3. Like Clive, I am also very delighted to read a new posting. At last. And, having found these offered prints also, I'm also very pleased with all these facts that I wasn't able to find. It's also good to see such a (lesser) printmaker as illustre Margaret Romanes sparkled the minds and pen of two alledgedly dead (silent) important and respected (at least I think and do) Printmakers Blog-writers. However: I detect a Malcolm Salaman-like (dis)qualification of these recently appearing, by many of your readers considered (myself included) rather appealing prints. I for a moment considered they were even fine or good prints !). Difficult to understand, I think, but respecting any good and professional commentary I'll do my best. To understand. "Thoughtful" (as used by Clive in his comment) is also very British and diplomatic, I cannot fathom wether he agrees or disagrees with you. Maybe it is because I'm not British, maybe I just need some time. Maybe it is also because there are so many better qualified, educated, artistically more profound artists in the UK and so many better examples of their work with more depth and importance. Maybe she was a better psychotherapist as she was a printmaker.......but who cares ? Had these (series of) prints been by a German noted artist I'm convinced they would be hailed with praise and "Bought Now" instantaneously. At these prices.......... Or shall I wait for another unattainable Boxsius, Cheyne or Kirkpatrick ? You mention "wall-to-wall colour unlike so many of her better-known prints", and "I am not going to go on about those." But I think I speak on behalve of all readers: please do Charles, please go on about those too ! Enlighten and educate me.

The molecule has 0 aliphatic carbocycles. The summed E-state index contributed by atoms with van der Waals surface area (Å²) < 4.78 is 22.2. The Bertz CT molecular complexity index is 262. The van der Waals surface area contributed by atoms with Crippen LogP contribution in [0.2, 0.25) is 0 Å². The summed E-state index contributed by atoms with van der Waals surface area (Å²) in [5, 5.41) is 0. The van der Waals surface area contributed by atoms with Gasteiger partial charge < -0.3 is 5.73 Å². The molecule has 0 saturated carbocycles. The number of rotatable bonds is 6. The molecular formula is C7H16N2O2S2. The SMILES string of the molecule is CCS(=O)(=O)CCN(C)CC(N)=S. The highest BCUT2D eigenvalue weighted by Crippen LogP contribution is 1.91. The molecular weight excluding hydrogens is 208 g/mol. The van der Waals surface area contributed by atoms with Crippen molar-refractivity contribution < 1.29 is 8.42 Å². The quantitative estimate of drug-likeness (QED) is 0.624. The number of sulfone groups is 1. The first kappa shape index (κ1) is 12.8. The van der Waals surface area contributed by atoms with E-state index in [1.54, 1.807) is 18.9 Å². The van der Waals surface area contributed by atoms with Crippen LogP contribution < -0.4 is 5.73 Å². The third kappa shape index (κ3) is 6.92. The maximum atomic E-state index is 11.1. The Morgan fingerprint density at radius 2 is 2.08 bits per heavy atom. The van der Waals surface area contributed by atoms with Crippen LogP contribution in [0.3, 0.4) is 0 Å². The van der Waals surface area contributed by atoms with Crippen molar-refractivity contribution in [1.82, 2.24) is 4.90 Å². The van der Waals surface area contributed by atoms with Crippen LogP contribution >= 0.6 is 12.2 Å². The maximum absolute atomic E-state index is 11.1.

Had I the money to spend (I haven't and I'm not an expert) I would try and scoop these wonderful prints in a "buy-them-all-in-one-buy" deal with the dealer. Small edition fine prints (condition at personal risk) and at bargain price. But who cares ?

  4. Yes, you are quite right, you do detect a hint of the Salamans and I can only refer you to my next post, which I was busily writing while you were writing the above.